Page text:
Governor Mark Dayton has signed important legislation into law that reforms Minnesota’s process for completing environmental review and permitting of major projects. This legislation, identified as HF 1, was a high priority of both the Minnesota legislature and the business community and received broad, bipartisan support as part of an agenda to attract and retain businesses in Minnesota. Environmental groups wasted no time in unfairly and incorrectly characterizing the legislation as “the chicken guarding the henhouse” (StarTribune, 3/3/11) or that it “rolls back” environmental protections currently in law (StarTribune, 3/4/11). The legislation speeds up the process of completing environmental review and permitting and will reduce the associated costs. It does not alter in any respect current regulatory standards nor the government’s ability to strictly regulate and enforce those standards.  

Business owners have complained for years that Minnesota’s overly-burdensome and expensive environmental review and permitting requirements discouraged business start ups and expansions, costing the state much-needed jobs and tax base. By coincidence, the day before Governor Dayton signed HF 1, the Office of the Legislative Auditor issued its long-awaited report, concluding that Minnesota’s environmental review and permitting process takes too long to complete.  

So what does the new legislation do to address the current problem?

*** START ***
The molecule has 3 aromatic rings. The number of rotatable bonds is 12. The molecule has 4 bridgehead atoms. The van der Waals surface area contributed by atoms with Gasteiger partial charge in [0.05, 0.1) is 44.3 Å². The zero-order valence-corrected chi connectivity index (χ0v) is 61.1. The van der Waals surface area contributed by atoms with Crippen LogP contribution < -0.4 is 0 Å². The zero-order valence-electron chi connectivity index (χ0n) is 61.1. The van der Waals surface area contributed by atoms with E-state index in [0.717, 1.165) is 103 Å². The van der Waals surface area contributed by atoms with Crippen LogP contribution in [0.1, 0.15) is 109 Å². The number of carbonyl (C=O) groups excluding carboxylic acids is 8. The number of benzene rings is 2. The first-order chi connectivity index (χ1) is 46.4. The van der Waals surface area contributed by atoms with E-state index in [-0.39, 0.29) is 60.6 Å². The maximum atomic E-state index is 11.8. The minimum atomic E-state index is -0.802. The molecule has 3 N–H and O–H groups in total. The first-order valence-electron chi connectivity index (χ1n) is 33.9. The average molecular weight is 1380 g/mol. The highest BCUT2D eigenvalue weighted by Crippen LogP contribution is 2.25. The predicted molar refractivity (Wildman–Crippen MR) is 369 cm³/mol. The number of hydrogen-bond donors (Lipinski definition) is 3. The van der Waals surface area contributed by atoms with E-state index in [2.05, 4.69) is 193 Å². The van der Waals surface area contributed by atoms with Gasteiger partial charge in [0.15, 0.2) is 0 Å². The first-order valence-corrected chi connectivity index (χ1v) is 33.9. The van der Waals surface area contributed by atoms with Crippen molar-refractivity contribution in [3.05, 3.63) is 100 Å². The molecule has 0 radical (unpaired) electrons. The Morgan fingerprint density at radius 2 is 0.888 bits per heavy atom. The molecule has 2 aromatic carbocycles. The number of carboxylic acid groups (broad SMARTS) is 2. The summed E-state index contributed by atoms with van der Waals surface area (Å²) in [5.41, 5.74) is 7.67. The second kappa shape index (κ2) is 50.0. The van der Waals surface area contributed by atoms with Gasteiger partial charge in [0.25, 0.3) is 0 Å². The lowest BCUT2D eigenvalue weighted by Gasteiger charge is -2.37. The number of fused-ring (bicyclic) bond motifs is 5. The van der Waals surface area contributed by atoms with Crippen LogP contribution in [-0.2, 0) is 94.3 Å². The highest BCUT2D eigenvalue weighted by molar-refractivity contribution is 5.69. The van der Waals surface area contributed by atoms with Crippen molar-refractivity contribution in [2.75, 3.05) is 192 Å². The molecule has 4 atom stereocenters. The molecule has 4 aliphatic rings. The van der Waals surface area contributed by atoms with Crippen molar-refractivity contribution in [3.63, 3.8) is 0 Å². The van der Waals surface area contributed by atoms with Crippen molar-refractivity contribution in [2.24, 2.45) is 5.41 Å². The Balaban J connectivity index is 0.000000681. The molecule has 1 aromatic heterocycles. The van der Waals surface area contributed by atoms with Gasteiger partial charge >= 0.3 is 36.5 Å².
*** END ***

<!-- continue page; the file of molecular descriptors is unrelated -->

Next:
First, it establishes as a goal (not a mandate) that the two agencies primarily responsible for issuing major environmental permits in Minnesota, the Department of Natural Resources (“DNR”) and the Pollution Control Agency (“PCA”), issue or deny a permit within 150 days of receiving a completed application. The responsible government agencies have 30 days to review an application for completeness and have the right to return it to the applicant if something is missing. The agency must notify the project proposer within 30 days of receipt of the application whether the permit application is complete. If the application is incomplete, the notice must identify deficiencies and advise the project proposer on how deficiencies can be remedied. The 150-day clock starts over when the permit application is resubmitted with the missing information. While the goal is only that, a goal, the new legislation requires semi-annual reports documenting why the goal was not met for a given application. The legislation does not change the requirement that the requested permit be approved before work can commence on the proposed project.